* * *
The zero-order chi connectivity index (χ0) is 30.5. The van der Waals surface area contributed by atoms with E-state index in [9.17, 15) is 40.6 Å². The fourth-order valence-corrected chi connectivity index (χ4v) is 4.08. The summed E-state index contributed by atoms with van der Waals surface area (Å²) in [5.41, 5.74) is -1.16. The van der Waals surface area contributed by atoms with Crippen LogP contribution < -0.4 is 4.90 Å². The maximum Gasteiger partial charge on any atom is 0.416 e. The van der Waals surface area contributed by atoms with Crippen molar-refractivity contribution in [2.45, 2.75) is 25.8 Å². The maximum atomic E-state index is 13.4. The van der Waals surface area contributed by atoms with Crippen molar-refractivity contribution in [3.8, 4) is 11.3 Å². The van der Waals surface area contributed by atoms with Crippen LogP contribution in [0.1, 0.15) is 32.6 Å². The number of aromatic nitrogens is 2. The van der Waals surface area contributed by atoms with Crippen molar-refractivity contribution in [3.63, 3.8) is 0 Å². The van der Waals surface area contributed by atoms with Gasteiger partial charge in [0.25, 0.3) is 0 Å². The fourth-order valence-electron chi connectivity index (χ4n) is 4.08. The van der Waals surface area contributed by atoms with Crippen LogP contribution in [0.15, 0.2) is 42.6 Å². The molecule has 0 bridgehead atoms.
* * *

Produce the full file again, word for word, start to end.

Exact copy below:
The zero-order chi connectivity index (χ0) is 30.5. The van der Waals surface area contributed by atoms with E-state index in [9.17, 15) is 40.6 Å². The fourth-order valence-corrected chi connectivity index (χ4v) is 4.08. The summed E-state index contributed by atoms with van der Waals surface area (Å²) in [5.41, 5.74) is -1.16. The van der Waals surface area contributed by atoms with Crippen LogP contribution < -0.4 is 4.90 Å². The maximum Gasteiger partial charge on any atom is 0.416 e. The van der Waals surface area contributed by atoms with Crippen molar-refractivity contribution in [2.45, 2.75) is 25.8 Å². The maximum atomic E-state index is 13.4. The van der Waals surface area contributed by atoms with Crippen molar-refractivity contribution in [3.8, 4) is 11.3 Å². The van der Waals surface area contributed by atoms with Crippen LogP contribution in [0.1, 0.15) is 32.6 Å². The number of aromatic nitrogens is 2. The van der Waals surface area contributed by atoms with Crippen molar-refractivity contribution in [3.63, 3.8) is 0 Å². The van der Waals surface area contributed by atoms with Gasteiger partial charge in [0.25, 0.3) is 0 Å². The fourth-order valence-electron chi connectivity index (χ4n) is 4.08. The van der Waals surface area contributed by atoms with Crippen LogP contribution in [0.15, 0.2) is 42.6 Å². The molecule has 0 bridgehead atoms.